Olympian Allyson Felix’s “Birth Squad” Emphasizes the Importance of Representation

Black and white photo of a smiling woman holding her newborn baby with two doctors.

The successful birth (via VBAC) of Olympian Allyson Felix, performed by an OB-GYN physician, was a wonderful way to end Black Maternal Awareness Week and invoked good memories of a time when OB was a happy specialty and giving birth was a joyful experience.

I could write a chapter, perhaps even a book, about Allyson Felix’s experience, but I won’t. However, please note the following points that she makes:

  • 🩺🤰🏾 Her ob-gyn physician and doula looked like her, emphasizing the importance of representation in the healthcare workforce. Racial concordance improves outcomes, period.
  • 🎓👩‍⚕️ Her doula was a nurse practitioner with a doctorate. This means she was well-trained as a nurse with advanced clinical training.
  • 🧘‍♀️👶 Allyson and her doula used the HypnoBabies method to eliminate the use of pain medication.

While I readily admit that I do not know the HypoBabies method to eliminate labor pain, I thoroughly believe in the mind-body connection based on my own experiences as someone who has bilateral macula holes in my eyes that my retinal specialist states should have resulted in blindness. Yet, I still see (and gratefully, I might add). It was unconventional wisdom, prayer, and eye supplements that saved my sight.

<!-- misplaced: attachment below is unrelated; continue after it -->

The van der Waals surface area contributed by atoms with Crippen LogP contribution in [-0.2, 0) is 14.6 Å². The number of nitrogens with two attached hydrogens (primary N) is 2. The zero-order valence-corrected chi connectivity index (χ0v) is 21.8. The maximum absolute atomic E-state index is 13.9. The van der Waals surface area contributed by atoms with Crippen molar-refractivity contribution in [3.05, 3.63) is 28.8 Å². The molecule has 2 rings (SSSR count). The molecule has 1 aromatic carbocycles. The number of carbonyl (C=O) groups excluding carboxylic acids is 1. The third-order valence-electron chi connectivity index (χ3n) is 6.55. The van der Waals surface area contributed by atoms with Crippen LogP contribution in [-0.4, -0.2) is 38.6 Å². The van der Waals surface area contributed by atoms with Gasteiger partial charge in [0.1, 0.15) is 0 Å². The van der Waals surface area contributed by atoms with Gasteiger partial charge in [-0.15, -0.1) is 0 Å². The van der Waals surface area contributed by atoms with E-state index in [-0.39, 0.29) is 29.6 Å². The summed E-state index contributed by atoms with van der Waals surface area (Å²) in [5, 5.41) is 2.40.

Just like death, birth is mysterious and unique to each individual. I encourage my OB-GYN scholars, policymakers, and researchers to embrace innovation rather than dismiss it. We can equally learn new things from our patients, just as they learn new things from us.

The birth of Allyson Felix’s son is a cause for celebration and evidence of an answered prayer. It is also evidence that the culture of birth is shifting whether the “powers that be” like it or not.


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